I think with/to can be used interchangeably in the following sentences. Am I right?

I will stick with daily English practice. (I will not give up.)

I'm sticking with swimming. (I'm continuing to swim.)

I'm sticking to the plan. (I'm following the plan.)

I'm sticking to my husband. (I'm remaining close to my husband.)

If you want to succeed, you've got to stick to it! [=keep trying, working, etc.]

I checked four dictionaries, but they failed to teach me. For example, one dictionary does not include "stick to" meaning "stay physically close to", but another one does.

I guess one difference may be that "stick to" implies more of a rule, obligation, promise, agreement, or principle. For example, stick to my word, not stick with my word. But this meaning is not used in my 5 examples above.

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    I can't say why exactly, but no, "stick with" and "stick to" are not interchangeable. Sometimes the meanings are very similar ("I'm sticking to/with the plan"), but sometimes one sounds fine while the other is nonsense, like "I'm sticking with my husband" is natural, but "I'm sticking to my husband" is nonsense, and sounds like you're physically getting stuck to him.
    – gotube
    May 7, 2023 at 4:52
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    collinsdictionary.com/dictionary/english/stick-to the first definition: If you stick to something or someone when you are travelling, you stay close to them. -- I'm told that sometimes dictionaries are not reliable, but I'm not told when.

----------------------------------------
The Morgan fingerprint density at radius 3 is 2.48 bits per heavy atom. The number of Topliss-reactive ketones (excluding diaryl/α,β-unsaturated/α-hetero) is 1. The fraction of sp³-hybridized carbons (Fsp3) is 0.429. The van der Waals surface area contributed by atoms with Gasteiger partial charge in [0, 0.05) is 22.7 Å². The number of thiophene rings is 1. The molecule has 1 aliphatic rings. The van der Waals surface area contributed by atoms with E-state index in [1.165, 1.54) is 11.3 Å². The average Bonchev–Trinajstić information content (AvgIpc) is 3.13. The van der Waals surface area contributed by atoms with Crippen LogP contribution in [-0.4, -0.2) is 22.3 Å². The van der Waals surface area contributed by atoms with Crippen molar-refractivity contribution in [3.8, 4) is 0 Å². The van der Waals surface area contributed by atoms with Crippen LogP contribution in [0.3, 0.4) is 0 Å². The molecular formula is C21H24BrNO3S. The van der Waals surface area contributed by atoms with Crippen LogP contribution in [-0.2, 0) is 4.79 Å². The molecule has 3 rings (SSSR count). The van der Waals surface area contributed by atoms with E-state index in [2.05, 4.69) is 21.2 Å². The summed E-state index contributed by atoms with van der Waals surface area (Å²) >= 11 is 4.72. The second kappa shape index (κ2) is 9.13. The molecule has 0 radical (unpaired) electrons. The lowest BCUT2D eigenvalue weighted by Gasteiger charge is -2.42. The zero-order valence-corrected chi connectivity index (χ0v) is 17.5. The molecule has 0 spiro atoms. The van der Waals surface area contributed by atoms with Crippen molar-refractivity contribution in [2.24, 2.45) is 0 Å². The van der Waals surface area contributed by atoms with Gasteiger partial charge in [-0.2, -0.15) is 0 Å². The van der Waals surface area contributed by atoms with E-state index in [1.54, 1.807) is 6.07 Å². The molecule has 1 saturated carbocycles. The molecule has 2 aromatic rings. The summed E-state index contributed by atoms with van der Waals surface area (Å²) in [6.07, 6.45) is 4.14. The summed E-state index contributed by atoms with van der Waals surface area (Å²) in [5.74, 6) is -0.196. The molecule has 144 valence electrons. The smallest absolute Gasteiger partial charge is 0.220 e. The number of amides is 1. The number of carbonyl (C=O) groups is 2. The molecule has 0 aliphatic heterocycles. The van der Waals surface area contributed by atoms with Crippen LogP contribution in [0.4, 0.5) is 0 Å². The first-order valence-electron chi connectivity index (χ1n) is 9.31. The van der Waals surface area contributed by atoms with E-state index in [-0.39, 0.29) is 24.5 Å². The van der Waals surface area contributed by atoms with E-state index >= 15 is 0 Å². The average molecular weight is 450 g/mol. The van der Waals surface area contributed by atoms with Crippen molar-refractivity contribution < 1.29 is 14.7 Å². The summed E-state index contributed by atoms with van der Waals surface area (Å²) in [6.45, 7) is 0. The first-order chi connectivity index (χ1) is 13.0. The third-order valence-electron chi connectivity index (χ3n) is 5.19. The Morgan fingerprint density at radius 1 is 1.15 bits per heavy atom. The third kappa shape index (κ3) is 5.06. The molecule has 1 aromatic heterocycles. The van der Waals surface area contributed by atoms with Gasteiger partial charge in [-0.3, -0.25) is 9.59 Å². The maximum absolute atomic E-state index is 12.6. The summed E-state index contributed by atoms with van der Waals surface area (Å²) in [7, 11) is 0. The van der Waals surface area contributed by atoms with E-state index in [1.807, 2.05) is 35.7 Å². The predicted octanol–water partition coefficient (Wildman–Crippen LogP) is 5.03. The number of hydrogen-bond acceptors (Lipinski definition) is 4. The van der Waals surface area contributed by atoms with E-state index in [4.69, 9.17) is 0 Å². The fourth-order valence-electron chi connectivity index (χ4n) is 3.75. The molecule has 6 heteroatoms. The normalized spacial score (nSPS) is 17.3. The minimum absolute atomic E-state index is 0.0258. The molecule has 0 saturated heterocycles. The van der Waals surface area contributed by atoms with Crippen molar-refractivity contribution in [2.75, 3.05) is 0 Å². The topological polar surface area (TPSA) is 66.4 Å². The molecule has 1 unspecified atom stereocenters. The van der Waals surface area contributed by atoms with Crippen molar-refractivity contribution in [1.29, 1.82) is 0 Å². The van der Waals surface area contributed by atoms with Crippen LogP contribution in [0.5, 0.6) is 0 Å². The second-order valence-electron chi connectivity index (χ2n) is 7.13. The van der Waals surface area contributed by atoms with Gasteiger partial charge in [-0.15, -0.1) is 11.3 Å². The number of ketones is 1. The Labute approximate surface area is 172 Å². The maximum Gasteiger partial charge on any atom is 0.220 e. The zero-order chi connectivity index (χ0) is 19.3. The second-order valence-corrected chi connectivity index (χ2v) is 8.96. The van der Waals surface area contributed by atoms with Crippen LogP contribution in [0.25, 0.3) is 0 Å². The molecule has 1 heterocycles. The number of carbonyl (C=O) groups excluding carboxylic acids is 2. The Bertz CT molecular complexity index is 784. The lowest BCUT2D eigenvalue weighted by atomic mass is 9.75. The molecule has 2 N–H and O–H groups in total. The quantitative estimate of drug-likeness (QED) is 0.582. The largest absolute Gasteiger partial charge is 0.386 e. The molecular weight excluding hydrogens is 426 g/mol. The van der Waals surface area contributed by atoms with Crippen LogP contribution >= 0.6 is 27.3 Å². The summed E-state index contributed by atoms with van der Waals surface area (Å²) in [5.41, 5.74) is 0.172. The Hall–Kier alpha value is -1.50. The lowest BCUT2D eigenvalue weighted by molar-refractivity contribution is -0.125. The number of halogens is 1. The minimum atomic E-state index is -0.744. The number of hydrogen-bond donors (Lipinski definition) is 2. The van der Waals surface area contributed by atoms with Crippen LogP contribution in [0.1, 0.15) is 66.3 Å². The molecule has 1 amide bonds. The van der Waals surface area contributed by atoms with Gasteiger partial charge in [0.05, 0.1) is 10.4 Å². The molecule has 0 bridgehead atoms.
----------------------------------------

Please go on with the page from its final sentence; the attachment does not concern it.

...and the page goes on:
– joy2020
    May 7, 2023 at 12:56
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    @gotube Yes, "I'm sticking to my husband" sounds like I'm glued to my husband, so "I'm sticking with my husband" is definitely right. But this reminds me of an old song by Lionel Richie: Stuck on you 😀, which sounds like a voluntary & happy version of "I'm stuck with you" (no choice but to). It's interesting how the active form "sticking with you" means so different than the passive form ("stuck with you"). Jun 23, 2023 at 19:55
  • I think you're right that "stick to" implies a more formal relation or structure: stick to a schedule, plan, diet, etc; while "stick with" doesn't imply strict rules.
    – Stuart F
    Jun 27, 2023 at 11:05
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    Pronouns are often terribly difficult in English. "Sticking with" and "Sticking to" are sometimes interchangeable but sometimes not at all. For example, you could stick with, or to, "the plan". Either is fine. But, you could only "stick with" your love interest, never "stick to" (unless you are literally physically stuck to them, as with an adhesive!). Just repeat the one that you've heard a fluent speaker using in your dialect in a similar context - that's the best advice that can be given here.
    – BadZen
    Jul 25, 2023 at 2:22

1 Answer 1


(Context- I am a native English Speaker from the US)

I think that in 90% of situations, you are correct and, the prepositions with and to are interchangeable in this context.

Most of your examples, you can swap one for the other with no change in meaning. For example:

I'm sticking to the plan.

I'm sticking with the plan.

If you want to succeed, you've got to stick to it!

If you want to succeed, you've got to stick with it!

These sentences have the same meaning.

One Exception

I'm sticking to my husband. (I'm remaining physically close to my husband.)

I'm sticking with my husband. (I'm remaining emotionally or symbolically close to my husband.)

These do not have the same meaning. When it is possible to physically attach to something, then "stick to" means to attach physically or stay physically in close proximity, and stick with means to symbolically continue or commit.

Another example of this case:

The floor is very dirty, I'm sticking to it! (My feet are getting physically stuck to the floor)

The floor is very dirty, I'm sticking with it! (Somewhat implied that I am continuing to clean the floor even though it will be hard)

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